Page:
A national Holocaust memorial centre will be built next to Parliament after a minister signed off on a recommendation that the location would present a “powerful associative message.”
The Board of Deputies of British Jews welcomed the decision by housing and planning minister Chris Pincher, while opponents of the plan are “deeply disappointed,” calling the approval “divisive.”
Pincher’s decision came after local public inquiries were held in October and November due to the application being called in for central consideration.
The proposal to build the Holocaust Memorial and Learning Centre (HMLC) in Victoria Tower Gardens, to mark the atrocities committed by the Nazis against the Jewish people and other minorities during the Second World War, faced objections from campaign groups.
But Pincher agreed with planning inspector David Morgan that the “application should be approved.”
The Ministry of Housing, Communities, and Local Government’s decision letter said the minister “agrees with the inspector that the location next to the Palace of Westminster would offer a powerful associative message in itself, which is consistent with that of the memorial of its immediate and wider context.”
It added: “The minister of state further agrees with the inspector’s conclusion that the location of the UKHMLC adjacent to the Palace of Westminster can rightly be considered a public benefit of great importance, meriting considerable weight in the heritage and planning balance.”
The report accepted that there would be a “modest loss of open space and functionality within” Victoria Tower Gardens but found the positives of the location outweighed the negatives in building the memorial there.
The letter, written by the planning casework unit and dated July 29, said the inspector had found alternative locations not to be suitable.
Morgan found the Imperial War Museum “lacks a detailed scheme” and “carries clear potential constraints that may hamper its delivery.”
Pincher agreed with the report that two other sites—Potter’s Field adjacent to Tower Bridge, and a site next to Millbank Tower— were “even more lacking in detail and feasibility, merit still lesser weight.”
Marie van der Zyl, president of the Board of Deputies of British Jews, said she was “delighted” that the planning permission had been granted.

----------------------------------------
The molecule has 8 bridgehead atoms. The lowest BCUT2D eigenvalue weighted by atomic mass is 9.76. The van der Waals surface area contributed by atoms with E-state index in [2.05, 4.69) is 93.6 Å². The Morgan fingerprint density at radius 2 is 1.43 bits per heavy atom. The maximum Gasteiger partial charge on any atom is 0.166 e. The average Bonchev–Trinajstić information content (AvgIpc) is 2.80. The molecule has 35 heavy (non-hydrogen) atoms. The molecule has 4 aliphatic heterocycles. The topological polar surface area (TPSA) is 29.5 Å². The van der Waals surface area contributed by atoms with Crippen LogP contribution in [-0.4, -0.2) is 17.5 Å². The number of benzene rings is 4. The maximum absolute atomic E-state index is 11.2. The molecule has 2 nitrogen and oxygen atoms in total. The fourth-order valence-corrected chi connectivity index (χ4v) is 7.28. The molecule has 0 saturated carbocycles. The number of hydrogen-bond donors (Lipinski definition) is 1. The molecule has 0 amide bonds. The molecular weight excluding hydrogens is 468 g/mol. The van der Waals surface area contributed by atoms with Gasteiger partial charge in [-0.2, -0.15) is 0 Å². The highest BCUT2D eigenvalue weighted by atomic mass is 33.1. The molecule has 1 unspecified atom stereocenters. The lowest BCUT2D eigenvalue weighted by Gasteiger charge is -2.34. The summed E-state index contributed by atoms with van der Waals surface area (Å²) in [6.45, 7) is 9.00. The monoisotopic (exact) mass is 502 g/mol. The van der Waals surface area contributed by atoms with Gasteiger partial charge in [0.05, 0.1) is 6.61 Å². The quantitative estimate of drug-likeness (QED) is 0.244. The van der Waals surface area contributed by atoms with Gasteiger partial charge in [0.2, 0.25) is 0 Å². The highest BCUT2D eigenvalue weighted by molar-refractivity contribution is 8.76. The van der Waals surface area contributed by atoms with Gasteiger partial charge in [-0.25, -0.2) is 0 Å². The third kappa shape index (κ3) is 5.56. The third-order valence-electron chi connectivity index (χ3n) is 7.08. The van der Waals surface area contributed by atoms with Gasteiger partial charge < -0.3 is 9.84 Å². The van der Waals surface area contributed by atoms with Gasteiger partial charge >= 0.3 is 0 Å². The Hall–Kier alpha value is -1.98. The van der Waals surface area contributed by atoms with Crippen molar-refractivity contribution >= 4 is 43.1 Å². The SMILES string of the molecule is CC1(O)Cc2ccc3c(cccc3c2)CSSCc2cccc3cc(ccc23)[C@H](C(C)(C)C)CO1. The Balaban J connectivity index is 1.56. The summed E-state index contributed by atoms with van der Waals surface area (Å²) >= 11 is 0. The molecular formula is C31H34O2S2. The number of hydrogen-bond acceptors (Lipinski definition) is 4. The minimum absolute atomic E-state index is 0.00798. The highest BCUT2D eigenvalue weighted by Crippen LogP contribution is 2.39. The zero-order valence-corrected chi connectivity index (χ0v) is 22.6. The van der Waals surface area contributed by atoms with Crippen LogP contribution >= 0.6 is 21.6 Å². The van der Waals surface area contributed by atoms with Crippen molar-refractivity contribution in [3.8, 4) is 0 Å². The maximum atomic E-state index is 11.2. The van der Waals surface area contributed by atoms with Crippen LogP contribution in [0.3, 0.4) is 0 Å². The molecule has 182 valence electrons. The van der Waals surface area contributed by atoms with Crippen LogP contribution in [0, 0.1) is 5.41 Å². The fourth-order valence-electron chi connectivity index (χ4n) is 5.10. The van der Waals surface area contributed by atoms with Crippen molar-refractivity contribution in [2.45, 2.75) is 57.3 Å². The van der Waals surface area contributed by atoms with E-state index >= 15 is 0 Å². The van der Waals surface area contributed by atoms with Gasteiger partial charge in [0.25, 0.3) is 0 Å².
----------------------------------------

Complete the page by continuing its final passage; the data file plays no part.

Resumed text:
“As I said to the inquiry, there will be something uniquely powerful about locating a memorial to the Holocaust right next to the centre of the UK’s democracy,” she said.
The government has already committed that the Holocaust memorial will be free “in perpetuity” to visitors when it opens, putting it on the same footing as the UK’s most significant museums and monuments.
Susan Pollack, a Hungarian Holocaust survivor, welcomed the news.
“I’m speechless, quite honestly, in admiration,” she said.
Pollack said the Holocaust should be taught “again and again and again because many have a suppressed distrust against the Jews” and people should accept that “we are all hoping to live a peaceful life.”
“Britain is offering that because it is a beacon of hope for the future,” she said.
Scheduled to open in 2024, the centre is intended to be the focal point for national remembrance of the six million Jewish men, women, and children murdered in the Holocaust and all other victims of Nazi persecution, along with providing a place for reflection on “subsequent genocides.”
A total of £75 million ($105 million) of public money has already been put towards construction costs, with the investment due to be supplemented by £25 million ($35 million) from charitable donations.
A campaign group opposed to the proposals to build the memorial next to Parliament said it was consulting with lawyers before making its next move.
Baroness Ruth Deech, from the Save Victoria Tower Gardens campaign, called the approval “divisive.”
“Last autumn’s public inquiry raised serious concerns about the plans’ impact on heritage and a valuable public park, as well as raising issues of flood risk, security, and damage to mature trees,” said the peer.
In a post on social media, the group said: “We are deeply disappointed, and with our lawyers are now reading the full decision and considering our next steps.”
London Gardens Trust had also raised concerns about the “loss of park land for quiet relaxation to become a crowded and ticketed civic space,” while also expressing fears it would overshadow the park’s statues, including the Buxton Memorial Monument marking the abolition of slavery.
Westminster City Council, which had raised objections about the proposal, said it “respected” the minister’s decision.
A council spokesman said: “This application was called in by the Secretary of State in November 2019 in light of the scheme’s national significance.
“As part of the process the council’s planning subcommittee gave its views on the scheme in February 2020 following an extensive public consultation.
“We note, and respect, the minister’s decision.”
The Epoch Times contributed to this report.